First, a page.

Google Glass is Almost Here: Zombies Unite, Everyone Else – Look Out!

Posted on February 21, 2013


Photo Credit: Google

Photo Credit: Google

Nearly a year ago, we wrote about the concept development of Google Glass, which is basically a wearable computer with a little viewer that hangs in front of one eye.

At the time, Google put out an early concept video to show what wearing the device might be like.  Gosh, looks wonderful, doesn’t it?

On second thought, no.  I was actually a little horrified, because you just know that people will wear this thing while driving.  As if handheld phones weren’t enough of a distraction, now we can have this thing right in front of our eye all the time.  YouTuber Tom Scott made a parody of the Google video, which I suspect may actually turn out to be much closer to the truth once this thing hits the streets:

Recently, Google put out an updated video of what the Glass experience will be like, and is at the point of soliciting a few thousand buyers to put out some big bucks – $1500 – for the privilege of testing out the product and stumping for it.

As it turns out, the new video – which minimizes the Glass screen in the upper corner of the wearer’s vision – is really not much of an improvement in terms of distraction.  Consider that focusing on the Glass display will take your line of sight away from what’s right in front of you, as your turn your eyes upward and to the right.  The Glass is also voice activated, with the phrase, “OK Glass.”  So my next question: can someone standing next to you voice-activate your eyewear?  No, no, that wouldn’t be distracting at all.

I notice that in the video, the lone automotive scene has the passenger wearing the Glass and giving directions, very responsible.  But frighteningly, Glass is also in use in every activity from trapeze work to skydiving to skiing to bicycling in traffic to flying a plane, reinforcing the idea that you can wear this thing all the time and all it will do is augment your reality.  No one (except my hero Tom Scott) says much about how it detracts from your reality.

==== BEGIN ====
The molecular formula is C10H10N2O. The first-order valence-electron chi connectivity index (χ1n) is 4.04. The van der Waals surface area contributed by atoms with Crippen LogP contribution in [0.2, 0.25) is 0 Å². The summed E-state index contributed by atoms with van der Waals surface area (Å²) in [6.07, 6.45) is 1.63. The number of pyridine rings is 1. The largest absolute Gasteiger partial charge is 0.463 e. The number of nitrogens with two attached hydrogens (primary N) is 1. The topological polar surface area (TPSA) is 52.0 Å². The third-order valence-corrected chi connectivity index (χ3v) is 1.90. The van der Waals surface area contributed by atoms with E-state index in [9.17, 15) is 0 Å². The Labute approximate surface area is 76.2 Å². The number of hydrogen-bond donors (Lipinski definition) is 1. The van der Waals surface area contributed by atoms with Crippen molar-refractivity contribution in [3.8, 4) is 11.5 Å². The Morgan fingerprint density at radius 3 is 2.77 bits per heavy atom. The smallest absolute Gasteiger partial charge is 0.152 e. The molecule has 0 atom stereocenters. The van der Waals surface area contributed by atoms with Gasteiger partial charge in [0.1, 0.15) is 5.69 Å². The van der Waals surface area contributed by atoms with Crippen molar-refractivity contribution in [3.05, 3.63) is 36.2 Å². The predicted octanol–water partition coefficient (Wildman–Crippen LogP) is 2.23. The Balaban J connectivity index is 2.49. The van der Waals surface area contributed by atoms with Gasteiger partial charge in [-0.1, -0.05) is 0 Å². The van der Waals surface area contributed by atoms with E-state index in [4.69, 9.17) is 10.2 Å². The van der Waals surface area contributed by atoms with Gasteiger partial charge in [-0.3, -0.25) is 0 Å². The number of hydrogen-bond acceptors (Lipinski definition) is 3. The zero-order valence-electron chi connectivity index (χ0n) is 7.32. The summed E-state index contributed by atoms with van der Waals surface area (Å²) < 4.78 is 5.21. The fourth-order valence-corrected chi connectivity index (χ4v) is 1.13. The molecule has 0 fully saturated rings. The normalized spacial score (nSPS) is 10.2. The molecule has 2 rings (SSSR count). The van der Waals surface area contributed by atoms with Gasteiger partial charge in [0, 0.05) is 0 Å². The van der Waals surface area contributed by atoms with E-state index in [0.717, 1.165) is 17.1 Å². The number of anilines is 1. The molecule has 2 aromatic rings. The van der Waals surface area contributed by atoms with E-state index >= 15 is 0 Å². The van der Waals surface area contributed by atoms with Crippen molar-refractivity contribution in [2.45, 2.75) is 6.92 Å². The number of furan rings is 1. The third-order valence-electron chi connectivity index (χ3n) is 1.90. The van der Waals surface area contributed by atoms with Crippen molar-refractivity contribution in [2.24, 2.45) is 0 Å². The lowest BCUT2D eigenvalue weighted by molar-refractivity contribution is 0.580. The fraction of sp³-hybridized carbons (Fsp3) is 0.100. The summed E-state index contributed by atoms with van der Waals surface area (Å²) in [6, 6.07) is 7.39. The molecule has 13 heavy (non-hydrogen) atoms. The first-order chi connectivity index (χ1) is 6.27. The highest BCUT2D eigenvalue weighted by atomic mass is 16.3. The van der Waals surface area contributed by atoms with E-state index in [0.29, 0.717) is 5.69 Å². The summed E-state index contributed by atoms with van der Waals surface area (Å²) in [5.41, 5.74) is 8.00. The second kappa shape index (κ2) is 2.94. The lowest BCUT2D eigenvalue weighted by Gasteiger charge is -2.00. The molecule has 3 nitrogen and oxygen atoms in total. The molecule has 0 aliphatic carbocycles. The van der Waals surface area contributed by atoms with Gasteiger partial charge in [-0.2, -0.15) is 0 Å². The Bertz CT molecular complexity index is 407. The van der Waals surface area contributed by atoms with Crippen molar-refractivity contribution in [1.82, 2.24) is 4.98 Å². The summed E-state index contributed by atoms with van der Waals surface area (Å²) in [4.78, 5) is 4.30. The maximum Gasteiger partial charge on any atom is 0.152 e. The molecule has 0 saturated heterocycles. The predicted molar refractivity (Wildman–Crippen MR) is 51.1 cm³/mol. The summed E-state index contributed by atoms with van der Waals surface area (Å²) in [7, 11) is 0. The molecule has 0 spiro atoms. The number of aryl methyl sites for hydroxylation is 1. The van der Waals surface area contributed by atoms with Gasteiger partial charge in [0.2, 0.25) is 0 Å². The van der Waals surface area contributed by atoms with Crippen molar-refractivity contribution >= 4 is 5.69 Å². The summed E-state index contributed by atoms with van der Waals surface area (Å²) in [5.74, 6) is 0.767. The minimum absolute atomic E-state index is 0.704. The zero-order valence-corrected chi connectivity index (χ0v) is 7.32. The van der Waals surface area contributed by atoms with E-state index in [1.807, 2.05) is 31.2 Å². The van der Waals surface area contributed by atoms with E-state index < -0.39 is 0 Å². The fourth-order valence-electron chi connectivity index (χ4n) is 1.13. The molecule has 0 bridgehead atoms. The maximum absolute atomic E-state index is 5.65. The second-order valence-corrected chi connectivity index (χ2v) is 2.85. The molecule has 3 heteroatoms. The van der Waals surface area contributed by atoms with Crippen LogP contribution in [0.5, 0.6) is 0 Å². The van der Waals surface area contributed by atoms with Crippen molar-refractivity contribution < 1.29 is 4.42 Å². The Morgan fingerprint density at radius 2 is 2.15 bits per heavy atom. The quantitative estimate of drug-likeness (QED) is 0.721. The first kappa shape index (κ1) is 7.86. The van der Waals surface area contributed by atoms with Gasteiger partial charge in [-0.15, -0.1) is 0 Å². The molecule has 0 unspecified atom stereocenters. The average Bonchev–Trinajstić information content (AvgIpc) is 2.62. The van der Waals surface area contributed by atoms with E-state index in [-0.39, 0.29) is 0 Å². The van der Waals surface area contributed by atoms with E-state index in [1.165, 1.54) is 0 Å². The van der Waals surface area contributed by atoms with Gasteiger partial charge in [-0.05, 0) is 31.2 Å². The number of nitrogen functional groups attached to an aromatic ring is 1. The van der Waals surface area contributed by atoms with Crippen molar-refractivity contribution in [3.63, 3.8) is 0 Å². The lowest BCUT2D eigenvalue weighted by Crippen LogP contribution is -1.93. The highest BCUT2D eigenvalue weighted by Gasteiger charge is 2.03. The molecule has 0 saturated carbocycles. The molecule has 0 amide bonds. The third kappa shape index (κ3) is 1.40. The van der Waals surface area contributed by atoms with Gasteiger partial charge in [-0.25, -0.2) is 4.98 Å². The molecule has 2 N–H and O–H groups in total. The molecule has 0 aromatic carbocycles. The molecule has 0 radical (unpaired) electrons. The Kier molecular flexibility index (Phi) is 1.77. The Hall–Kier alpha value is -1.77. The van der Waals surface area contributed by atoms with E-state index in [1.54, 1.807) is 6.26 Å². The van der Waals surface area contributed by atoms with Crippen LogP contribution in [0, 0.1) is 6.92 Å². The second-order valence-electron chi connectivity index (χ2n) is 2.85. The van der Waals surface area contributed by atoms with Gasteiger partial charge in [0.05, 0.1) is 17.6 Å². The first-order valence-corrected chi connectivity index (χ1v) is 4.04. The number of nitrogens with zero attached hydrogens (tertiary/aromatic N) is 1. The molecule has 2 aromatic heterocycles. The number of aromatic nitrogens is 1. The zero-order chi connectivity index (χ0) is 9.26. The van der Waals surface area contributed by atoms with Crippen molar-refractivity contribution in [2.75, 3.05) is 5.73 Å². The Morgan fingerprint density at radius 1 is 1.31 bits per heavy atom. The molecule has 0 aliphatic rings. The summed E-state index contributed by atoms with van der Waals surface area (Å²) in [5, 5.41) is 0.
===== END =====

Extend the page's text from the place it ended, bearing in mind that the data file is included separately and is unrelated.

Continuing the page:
Dr. Steve Mann, who can’t function normally without the device he has worn since 1999.

That’s the other big reason that I worry about wearable tech: loss of innate abilities to do everything from navigate your local neighborhood to… well, to walking.  Check out the story of Dr. Steve Mann, who has been wearing a very Google Glass-like device nearly nonstop since about 1999, and was forcibly “unplugged” by airport security in 2002.  Mann reported that as a result, he was dizzy and disoriented to the point that he fell twice in the airport, hit his head, and had to be wheeled onto the plane in a wheelchair.  Mann’s case has convinced me that far beyond just letting our map-reading skills wither with our use of GPS, or our conversational skills decline with our dependence on texting, constant attachment to a “reality-augmentation” device may quite literally leave us incapable of navigating the real world without it.  Are we really willing to suffer such a devastating side effect in exchange for  constant connectivity?

Maybe!  As the Washington Post reports, there is a lot of buzz.  “Can’t wait til it is more readily available,” says one Tweet.  “I could see so much potential with Google Glass, I would love to get my hands on one,” says author Doug Levy.

The wearable video game that rendered the Enterprise crew helpless.

So I am very, very worried.  We haven’t even figured out that we should put our electronics down while driving.  We haven’t figured out that paying attention to our kids is more important than paying attention to our phones.  Now we stand on the cusp of becoming a nation of augmented-diminished reality, dependent, distracted cyborgs.  The Star Trek episode “The Game” comes to mind… the one where a wearable, interactive video game turns the crew into alien-controlled zombies.

I won’t be signing up.

Related articles:

Google Glass: Maybe a Little Too Connected

The Mounting Dangers of Our Ever-Increasing Dependence on Electronics

Stay Alert, Stay Alive – And Keep Your Kids Alive, Too